Tim Wise

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Tim Wise


Tim Wise is among the most prominent "anti-racist writers and educators" in the United States. Recently named one of “25 Visionaries Who are Changing Your World,” by Utne Reader, Wise has spoken in 49 states, on over 600 college campuses, and to community groups across the nation. He has also lectured internationally in Canada and Bermuda on issues of comparative racism, race and education, racism and religion, and racism in the labor market.[1]

Writing

Wise is the author of five books, including White Like Me: Reflections on Race from a Privileged Son; Affirmative Action: Racial Preference in Black and White; Speaking Treason Fluently: Anti-Racist Reflections From an Angry White Male; Between Barack and a Hard Place: Racism and White Denial in the Age of Obama, and his latest, Colorblind: The Rise of Post-Racial Politics and the Retreat from Racial Equity.

Wise has two forthcoming books - in Fall 2011, he will release White Like Me (The Remix) — a reworked version of his memoir and in January 2012, his newest book, Dear White America: Letter to a New Minority will be published.

Wise has contributed essays to twenty-five books, and is one of several persons featured in White Men Challenging Racism: Thirty-Five Personal Stories (Duke University Press). He received the 2001 British Diversity Award for best feature essay on race issues, and his writings have appeared in dozens of popular, professional and scholarly journals.[2]

Education

Wise graduated from Tulane University in 1990 and received antiracism training from the People’s Institute for Survival and Beyond, in New Orleans.[3]

Activism

Wise has provided anti-racism training to teachers nationwide, and has conducted trainings with physicians and medical industry professionals on how to combat racial inequities in health care. He has also trained corporate, government, entertainment, military and law enforcement officials on methods for dismantling racism in their institutions, and has served as a consultant for plaintiff’s attorneys in federal discrimination cases in New York and Washington State.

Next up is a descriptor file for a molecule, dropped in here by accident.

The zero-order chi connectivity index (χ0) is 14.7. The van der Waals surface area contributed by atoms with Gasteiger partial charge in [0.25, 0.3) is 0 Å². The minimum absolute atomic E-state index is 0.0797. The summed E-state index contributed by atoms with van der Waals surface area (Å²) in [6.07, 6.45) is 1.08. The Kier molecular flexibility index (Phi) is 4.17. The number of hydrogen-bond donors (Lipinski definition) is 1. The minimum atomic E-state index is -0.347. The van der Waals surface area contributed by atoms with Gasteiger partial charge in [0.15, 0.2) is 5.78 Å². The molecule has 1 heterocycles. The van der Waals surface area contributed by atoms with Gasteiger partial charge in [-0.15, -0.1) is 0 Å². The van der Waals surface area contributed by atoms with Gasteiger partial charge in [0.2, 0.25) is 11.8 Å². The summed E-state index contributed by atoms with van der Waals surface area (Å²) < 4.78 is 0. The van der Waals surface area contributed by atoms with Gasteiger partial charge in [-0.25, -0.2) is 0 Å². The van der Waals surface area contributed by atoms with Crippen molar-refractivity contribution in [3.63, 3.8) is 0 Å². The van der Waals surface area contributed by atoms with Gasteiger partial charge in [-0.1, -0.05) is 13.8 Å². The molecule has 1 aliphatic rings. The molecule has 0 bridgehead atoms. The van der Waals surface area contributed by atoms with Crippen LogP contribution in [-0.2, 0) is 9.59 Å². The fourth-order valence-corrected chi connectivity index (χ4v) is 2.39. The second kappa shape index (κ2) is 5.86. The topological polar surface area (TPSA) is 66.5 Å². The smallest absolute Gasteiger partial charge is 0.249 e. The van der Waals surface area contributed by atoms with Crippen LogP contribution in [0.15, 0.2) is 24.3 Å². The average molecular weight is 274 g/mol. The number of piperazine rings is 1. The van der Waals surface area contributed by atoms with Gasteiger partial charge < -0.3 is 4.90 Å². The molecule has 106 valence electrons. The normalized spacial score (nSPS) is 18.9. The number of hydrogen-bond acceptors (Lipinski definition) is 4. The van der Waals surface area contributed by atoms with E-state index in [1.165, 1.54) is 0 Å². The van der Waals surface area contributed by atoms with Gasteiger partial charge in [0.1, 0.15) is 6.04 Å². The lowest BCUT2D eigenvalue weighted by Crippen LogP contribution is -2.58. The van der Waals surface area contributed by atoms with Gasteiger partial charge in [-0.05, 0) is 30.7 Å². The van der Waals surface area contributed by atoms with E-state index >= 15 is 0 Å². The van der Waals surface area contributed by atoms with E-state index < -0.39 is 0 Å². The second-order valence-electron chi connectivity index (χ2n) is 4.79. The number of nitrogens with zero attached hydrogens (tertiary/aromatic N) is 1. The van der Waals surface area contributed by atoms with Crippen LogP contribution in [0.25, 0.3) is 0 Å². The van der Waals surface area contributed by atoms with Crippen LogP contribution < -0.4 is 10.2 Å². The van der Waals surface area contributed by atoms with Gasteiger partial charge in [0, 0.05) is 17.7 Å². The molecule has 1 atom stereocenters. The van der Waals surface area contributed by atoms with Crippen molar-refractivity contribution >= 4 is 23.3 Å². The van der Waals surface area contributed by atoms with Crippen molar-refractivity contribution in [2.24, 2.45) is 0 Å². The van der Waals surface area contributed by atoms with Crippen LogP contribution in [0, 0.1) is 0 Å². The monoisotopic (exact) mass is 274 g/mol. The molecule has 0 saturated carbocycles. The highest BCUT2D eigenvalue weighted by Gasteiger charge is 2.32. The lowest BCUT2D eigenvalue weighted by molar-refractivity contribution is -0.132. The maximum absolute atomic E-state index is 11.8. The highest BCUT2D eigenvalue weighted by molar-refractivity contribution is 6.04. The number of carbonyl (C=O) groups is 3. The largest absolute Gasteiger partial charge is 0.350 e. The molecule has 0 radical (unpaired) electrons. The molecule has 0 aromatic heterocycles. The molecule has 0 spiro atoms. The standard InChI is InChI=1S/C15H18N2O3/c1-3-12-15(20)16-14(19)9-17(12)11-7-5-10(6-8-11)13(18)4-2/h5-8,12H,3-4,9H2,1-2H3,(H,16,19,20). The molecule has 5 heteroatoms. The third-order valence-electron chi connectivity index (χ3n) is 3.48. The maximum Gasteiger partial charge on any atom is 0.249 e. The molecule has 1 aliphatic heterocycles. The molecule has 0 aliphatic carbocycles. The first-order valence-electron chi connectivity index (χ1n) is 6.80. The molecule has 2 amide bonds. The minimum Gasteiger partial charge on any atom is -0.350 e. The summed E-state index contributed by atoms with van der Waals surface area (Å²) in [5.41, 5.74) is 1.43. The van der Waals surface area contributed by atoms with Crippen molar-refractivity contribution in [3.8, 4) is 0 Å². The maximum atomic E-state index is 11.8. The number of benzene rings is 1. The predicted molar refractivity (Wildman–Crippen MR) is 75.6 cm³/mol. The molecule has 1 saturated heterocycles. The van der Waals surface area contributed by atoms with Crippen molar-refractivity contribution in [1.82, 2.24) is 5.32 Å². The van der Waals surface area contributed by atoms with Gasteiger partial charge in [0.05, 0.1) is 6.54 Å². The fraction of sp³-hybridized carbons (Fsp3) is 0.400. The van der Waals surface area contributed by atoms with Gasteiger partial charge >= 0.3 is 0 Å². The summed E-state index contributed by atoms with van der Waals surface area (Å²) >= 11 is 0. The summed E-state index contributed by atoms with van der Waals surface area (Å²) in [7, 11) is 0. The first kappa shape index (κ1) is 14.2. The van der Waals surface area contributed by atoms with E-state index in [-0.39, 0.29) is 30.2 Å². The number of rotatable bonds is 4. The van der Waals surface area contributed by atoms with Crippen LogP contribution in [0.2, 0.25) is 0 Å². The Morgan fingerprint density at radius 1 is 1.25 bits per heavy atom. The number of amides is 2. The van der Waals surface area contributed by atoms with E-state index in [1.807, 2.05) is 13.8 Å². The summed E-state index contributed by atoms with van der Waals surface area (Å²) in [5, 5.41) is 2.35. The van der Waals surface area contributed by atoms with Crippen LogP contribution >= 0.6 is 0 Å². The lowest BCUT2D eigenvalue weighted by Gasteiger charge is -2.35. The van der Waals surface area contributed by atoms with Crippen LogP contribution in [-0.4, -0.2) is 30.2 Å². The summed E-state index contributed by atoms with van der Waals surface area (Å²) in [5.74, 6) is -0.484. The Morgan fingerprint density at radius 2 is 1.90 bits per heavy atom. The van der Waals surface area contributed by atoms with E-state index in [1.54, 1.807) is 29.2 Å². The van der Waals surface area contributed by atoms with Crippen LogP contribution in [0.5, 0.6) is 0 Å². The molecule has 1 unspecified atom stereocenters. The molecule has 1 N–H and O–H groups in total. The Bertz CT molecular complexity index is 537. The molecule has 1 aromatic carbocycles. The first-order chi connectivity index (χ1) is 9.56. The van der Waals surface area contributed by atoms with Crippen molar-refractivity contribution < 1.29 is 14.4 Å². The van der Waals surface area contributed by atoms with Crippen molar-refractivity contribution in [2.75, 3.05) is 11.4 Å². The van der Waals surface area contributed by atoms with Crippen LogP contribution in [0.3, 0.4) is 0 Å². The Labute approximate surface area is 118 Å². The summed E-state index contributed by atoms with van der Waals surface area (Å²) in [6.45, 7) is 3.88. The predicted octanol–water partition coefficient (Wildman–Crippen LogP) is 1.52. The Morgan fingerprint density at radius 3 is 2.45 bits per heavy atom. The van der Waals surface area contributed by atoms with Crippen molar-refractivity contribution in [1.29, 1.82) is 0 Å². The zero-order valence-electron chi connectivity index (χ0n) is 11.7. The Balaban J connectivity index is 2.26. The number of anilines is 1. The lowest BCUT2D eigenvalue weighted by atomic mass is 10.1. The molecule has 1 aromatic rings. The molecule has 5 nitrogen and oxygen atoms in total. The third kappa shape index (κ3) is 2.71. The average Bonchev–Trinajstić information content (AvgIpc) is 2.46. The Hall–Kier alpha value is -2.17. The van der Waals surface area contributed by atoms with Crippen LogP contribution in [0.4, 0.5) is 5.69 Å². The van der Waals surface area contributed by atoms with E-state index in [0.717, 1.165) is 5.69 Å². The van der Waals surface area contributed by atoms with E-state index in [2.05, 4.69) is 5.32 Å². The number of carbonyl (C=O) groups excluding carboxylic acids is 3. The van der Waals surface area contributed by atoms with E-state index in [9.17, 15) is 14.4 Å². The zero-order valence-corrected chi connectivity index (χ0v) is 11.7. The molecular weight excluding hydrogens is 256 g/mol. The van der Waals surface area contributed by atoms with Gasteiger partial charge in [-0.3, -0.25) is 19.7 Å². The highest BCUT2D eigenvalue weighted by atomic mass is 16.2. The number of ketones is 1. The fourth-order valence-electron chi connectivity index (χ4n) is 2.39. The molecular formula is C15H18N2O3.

In Summer 2005, Wise served as an adjunct faculty member at the Smith College School for Social Work, in Northampton, Massachusetts, where he co-taught a Master’s level class on Racism in the U.S. In 2001, Wise trained journalists to eliminate racial bias in reporting, as a visiting faculty-in-residence at the Poynter Institute in St. Petersburg, Florida.

From 1999-2003, Wise was an advisor to the Fisk University Race Relations Institute, in Nashville, and in the early ’90s he was Youth Coordinator and Associate Director of the Louisiana Coalition Against Racism and Nazism: the largest of the many groups organized for the purpose of defeating former Ku Klux Klan leader turned republican political candidate, David Duke.

Wise has appeared on hundreds of radio and television programs, is a regular contributor to discussions about race on CNN, and has been featured on ABC’s 20/20.[4]

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Founding conference of Southern Anti-Racist Network at Highlander Research and Education Center, New Market TN in 1999

Theresa El-Amin June 10 2019·

Thinking about that day on the hill at Highlander Center the last weekend in June 1999. Didn't see us still going 20 years down the road. Yet, here we are. Thanks Ka Flewellen, Tim Wise, Helen Rivas, Ann Lennon, Brenda Howerton, John Lindsay, Edythe Thompson and all for being there. Yonni Chapman and Randall Merritt are no longer with us. Interesting that they were standing next to each other in the Highlander photo. Much has been accomplished. Much remains to be done.

Theresa El-Amin Southern Anti-Racist Network Regional Director.

War Times